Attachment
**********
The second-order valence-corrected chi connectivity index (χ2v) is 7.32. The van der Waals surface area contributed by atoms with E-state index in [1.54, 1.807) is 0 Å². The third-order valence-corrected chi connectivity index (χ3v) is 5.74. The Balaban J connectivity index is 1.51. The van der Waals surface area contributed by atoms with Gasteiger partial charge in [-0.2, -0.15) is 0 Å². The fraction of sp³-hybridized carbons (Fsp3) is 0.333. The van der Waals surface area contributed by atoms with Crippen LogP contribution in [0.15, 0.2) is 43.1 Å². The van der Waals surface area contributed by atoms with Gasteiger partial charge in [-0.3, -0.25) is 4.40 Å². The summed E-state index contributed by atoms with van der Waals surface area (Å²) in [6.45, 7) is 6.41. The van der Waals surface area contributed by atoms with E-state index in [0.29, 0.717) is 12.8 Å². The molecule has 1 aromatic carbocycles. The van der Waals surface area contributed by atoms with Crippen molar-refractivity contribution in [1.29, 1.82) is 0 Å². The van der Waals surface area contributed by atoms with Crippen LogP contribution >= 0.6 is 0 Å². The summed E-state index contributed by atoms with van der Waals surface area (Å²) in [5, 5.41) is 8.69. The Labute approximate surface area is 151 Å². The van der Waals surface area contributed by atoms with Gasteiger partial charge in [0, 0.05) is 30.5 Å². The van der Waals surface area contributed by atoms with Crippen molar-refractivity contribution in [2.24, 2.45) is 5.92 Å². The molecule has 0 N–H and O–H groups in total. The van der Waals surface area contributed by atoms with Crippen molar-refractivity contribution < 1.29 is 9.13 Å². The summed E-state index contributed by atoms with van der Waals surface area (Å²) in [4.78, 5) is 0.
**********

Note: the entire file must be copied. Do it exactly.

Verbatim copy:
The second-order valence-corrected chi connectivity index (χ2v) is 7.32. The van der Waals surface area contributed by atoms with E-state index in [1.54, 1.807) is 0 Å². The third-order valence-corrected chi connectivity index (χ3v) is 5.74. The Balaban J connectivity index is 1.51. The van der Waals surface area contributed by atoms with Gasteiger partial charge in [-0.2, -0.15) is 0 Å². The fraction of sp³-hybridized carbons (Fsp3) is 0.333. The van der Waals surface area contributed by atoms with Crippen LogP contribution in [0.15, 0.2) is 43.1 Å². The van der Waals surface area contributed by atoms with Gasteiger partial charge in [-0.3, -0.25) is 4.40 Å². The summed E-state index contributed by atoms with van der Waals surface area (Å²) in [6.45, 7) is 6.41. The van der Waals surface area contributed by atoms with E-state index in [0.29, 0.717) is 12.8 Å². The molecule has 1 aromatic carbocycles. The van der Waals surface area contributed by atoms with Crippen molar-refractivity contribution in [1.29, 1.82) is 0 Å². The van der Waals surface area contributed by atoms with Crippen LogP contribution >= 0.6 is 0 Å². The summed E-state index contributed by atoms with van der Waals surface area (Å²) in [5, 5.41) is 8.69. The Labute approximate surface area is 151 Å². The van der Waals surface area contributed by atoms with Gasteiger partial charge in [0, 0.05) is 30.5 Å². The van der Waals surface area contributed by atoms with Crippen molar-refractivity contribution in [2.24, 2.45) is 5.92 Å². The molecule has 0 N–H and O–H groups in total. The van der Waals surface area contributed by atoms with Crippen molar-refractivity contribution < 1.29 is 9.13 Å². The summed E-state index contributed by atoms with van der Waals surface area (Å²) in [4.78, 5) is 0.